Gamedev is hard. It is even much harder when you decide to do it as a solo developer. It is close to impossible if you also have to provide for your family. How can you stay productive when the world doesn't want you to finish your game?
You need to eat, you need to pay the rent, you need to spend time with your wife, your children, you should have a social life. Let's not forget about always seeking attention cat. On top of all that, it would be really neat if you could stay sane.
During your game development, there will be many times that something will shake your confidence. If you didn't cut the scope of your game, it might take years to finish what you envisioned. During these years you will come across hundreds of other ideas for different games that might seem better. There will be hard times when that shiny new game release will compete for your free time with game development.
No matter the reason, your dedication to your dream will be tested constantly. Below I will describe what helped me stay on track and always push my game development forward.
Plan your game development
Don't start your work by running the game and searching for things to do. You can waste a lot of time or move on to play some game. That's disheartening. Not everything you will have to do to finish the game will be fun. You won't be inspired to work on your dream every day.
If you are struck with inspiration for new features, new ideas for improving the game - write them down. I use a spreadsheet for this, but there are applications that might better fit your needs.
Split your game development into manageable tasks. Make the tasks as small as you can. The first column on the image above is a short description. Most often this should be enough to remember what you want to create. The second column is how much time you think it will take to finish the task. The third one is how much time it actually took you. The fourth column is a task description, you should write details there if a feature is complex. The last one is a date and time when you finished the task.
I don't personally need historical data about how many times my assumption about time I need to finish a task was wrong, so when I finish it I change the second column value to reflect the third one. The reason for this is I like to see a percentage of how much work I did. It gives me that extra motivation boost.
To calculate a percentage of work done you sum all estimates and divide it by the sum of time it took you to finish everything until now.
Some of you at this point might be thinking, but game development is all about creativity and making such plans will kill that by turning it into a chore. Let's discuss this in the second point.
The plan is crap, planning is gold
You are not making a plan to constrain your creativity. You do this so you can push some work even if you are tired or uninspired. You might at some point discover that your game doesn't work as intended, or feature is not as fun as you imagined. Maybe you decided that the feature you want will take way too much time and it's better to focus on something else. Having a plan allows you to prioritize your work.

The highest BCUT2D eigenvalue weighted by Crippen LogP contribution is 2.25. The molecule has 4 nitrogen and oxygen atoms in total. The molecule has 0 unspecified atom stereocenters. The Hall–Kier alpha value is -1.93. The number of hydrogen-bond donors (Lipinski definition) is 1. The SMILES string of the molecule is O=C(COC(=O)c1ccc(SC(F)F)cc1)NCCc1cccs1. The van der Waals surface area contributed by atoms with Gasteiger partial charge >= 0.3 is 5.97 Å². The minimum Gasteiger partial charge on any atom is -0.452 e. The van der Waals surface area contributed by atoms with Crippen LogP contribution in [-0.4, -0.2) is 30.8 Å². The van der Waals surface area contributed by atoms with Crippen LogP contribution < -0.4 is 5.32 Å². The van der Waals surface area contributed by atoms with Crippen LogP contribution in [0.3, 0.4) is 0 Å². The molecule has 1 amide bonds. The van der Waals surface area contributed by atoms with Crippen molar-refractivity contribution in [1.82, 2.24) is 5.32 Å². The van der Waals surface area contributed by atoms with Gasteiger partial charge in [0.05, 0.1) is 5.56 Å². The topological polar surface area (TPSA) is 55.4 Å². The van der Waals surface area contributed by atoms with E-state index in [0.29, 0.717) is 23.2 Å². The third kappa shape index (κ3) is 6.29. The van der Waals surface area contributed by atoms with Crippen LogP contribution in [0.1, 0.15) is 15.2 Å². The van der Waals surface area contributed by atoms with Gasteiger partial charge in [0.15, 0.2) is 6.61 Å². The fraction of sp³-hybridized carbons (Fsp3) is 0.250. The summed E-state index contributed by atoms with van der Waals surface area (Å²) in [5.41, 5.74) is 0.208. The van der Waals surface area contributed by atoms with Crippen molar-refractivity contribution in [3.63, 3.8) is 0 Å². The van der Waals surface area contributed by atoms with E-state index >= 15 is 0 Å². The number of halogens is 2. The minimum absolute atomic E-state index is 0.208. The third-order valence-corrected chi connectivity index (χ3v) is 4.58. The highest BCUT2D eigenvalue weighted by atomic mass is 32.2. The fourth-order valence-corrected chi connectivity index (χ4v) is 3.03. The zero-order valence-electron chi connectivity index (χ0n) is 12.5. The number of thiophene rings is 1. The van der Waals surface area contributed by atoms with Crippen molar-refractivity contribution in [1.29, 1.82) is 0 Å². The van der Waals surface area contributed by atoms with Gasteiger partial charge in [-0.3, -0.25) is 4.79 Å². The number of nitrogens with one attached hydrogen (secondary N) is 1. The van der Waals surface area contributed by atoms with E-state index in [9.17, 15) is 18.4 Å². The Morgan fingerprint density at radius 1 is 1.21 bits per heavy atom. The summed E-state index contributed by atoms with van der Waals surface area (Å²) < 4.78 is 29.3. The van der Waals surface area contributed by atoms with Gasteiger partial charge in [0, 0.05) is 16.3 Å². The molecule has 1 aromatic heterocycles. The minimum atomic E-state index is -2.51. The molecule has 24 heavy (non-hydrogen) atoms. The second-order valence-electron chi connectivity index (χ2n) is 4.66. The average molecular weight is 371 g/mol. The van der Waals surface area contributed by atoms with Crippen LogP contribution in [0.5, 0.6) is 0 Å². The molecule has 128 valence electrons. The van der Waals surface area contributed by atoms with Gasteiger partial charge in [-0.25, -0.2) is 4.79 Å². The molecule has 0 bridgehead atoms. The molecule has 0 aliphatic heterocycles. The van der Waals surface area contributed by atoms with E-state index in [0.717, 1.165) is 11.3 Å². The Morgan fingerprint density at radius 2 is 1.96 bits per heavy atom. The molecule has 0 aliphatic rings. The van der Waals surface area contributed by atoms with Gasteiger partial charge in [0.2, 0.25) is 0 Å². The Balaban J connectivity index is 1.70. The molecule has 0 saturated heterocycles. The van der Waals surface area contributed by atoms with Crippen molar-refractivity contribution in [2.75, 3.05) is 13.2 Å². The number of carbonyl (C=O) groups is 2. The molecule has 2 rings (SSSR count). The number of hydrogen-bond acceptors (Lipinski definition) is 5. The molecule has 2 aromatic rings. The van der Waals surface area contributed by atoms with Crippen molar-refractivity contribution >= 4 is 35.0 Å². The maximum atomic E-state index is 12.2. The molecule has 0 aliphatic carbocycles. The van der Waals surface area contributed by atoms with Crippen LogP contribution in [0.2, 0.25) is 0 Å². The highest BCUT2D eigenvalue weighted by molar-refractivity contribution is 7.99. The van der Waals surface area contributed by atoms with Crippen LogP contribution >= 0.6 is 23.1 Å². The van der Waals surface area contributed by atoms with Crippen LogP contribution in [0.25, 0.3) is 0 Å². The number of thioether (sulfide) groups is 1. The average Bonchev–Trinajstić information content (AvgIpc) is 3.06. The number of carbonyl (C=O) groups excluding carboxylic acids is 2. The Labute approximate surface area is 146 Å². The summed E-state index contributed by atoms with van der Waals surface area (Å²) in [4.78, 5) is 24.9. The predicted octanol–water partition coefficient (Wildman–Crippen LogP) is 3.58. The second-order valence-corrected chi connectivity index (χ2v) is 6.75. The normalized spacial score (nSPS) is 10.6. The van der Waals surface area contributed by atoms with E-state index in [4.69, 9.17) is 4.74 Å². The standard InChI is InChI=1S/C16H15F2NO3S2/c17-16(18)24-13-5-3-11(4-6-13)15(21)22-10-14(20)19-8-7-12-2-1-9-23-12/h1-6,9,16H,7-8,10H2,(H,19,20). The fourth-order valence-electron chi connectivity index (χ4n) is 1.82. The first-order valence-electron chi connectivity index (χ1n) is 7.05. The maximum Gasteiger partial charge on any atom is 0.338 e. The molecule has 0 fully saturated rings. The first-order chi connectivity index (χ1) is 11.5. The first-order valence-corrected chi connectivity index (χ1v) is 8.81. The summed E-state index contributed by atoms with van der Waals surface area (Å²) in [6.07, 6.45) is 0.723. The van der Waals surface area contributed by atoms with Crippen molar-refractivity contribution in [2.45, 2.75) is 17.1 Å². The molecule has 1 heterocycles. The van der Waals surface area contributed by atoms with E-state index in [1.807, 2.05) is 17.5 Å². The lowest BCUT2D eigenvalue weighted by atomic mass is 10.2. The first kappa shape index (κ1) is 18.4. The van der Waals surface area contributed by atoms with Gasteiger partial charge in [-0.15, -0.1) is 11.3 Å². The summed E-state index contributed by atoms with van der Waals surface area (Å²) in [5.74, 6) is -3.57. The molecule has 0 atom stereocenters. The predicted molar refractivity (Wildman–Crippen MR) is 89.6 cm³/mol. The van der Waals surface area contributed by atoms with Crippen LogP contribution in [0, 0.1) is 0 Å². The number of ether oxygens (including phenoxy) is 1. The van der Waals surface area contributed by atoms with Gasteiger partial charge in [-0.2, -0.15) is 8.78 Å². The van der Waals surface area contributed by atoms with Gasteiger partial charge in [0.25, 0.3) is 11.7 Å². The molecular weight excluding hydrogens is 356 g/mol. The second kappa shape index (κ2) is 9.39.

Constantly change your game development plan. If you had a hard day and can muster only an hour, you can either push your plan by 0.5% by picking a task you know you can do in this hour, or waste an hour looking for inspiration and possibly finding nothing. Or worse, decide that this hour will not help you finish the game and not do anything with it.
Unless your idea is well established and you are at a point where you can see the finish line, you don't need to plan everything you want to accomplish in your game development. For the last half a year I'm constantly at around 300 hours planned for my game. I write new ideas when I feel inspired and when something doesn't work I cut it out. Regular iteration based game design doesn't collide with planning.
There might come a time when you feel that direction you are taking the game doesn't turn out great. For example, at one point I wanted to try how a trading game mechanisms would work with my roguelike idea. I didn't like the outcome so I cut it out and decided to just write a completely new plan with a new direction. That's why sticking to the plan even when it doesn't work is not a good idea. However, planning your game development will keep you productive when you will need it the most.
The above method of splitting your development into small tasks and estimating the time cost is not new. Big and small development companies moved to SCRUM methodology that applies these planning methods among others to estimate the cost of work and keep programmers productive. The bigger the team, the more advanced tools are required to keep things organized. If you work in a team and spreadsheet would just get too messy, you might want to look into tools like Jira
There is also a great free tool called Toggl
. I like to use it to measure my time when doing tasks. Ticking time in the browser tab helps me to stay focused on the work at hand when other tabs tempt with their promise of funny videos.
Spreadsheet is rather easy to set up, you can copy a clean google spreadsheet from here: development spreadsheet
That's it for now, if you have some ideas of your own on how to stay productive during long development cycles, please help fellow gamedevs by sharing them in the comments below!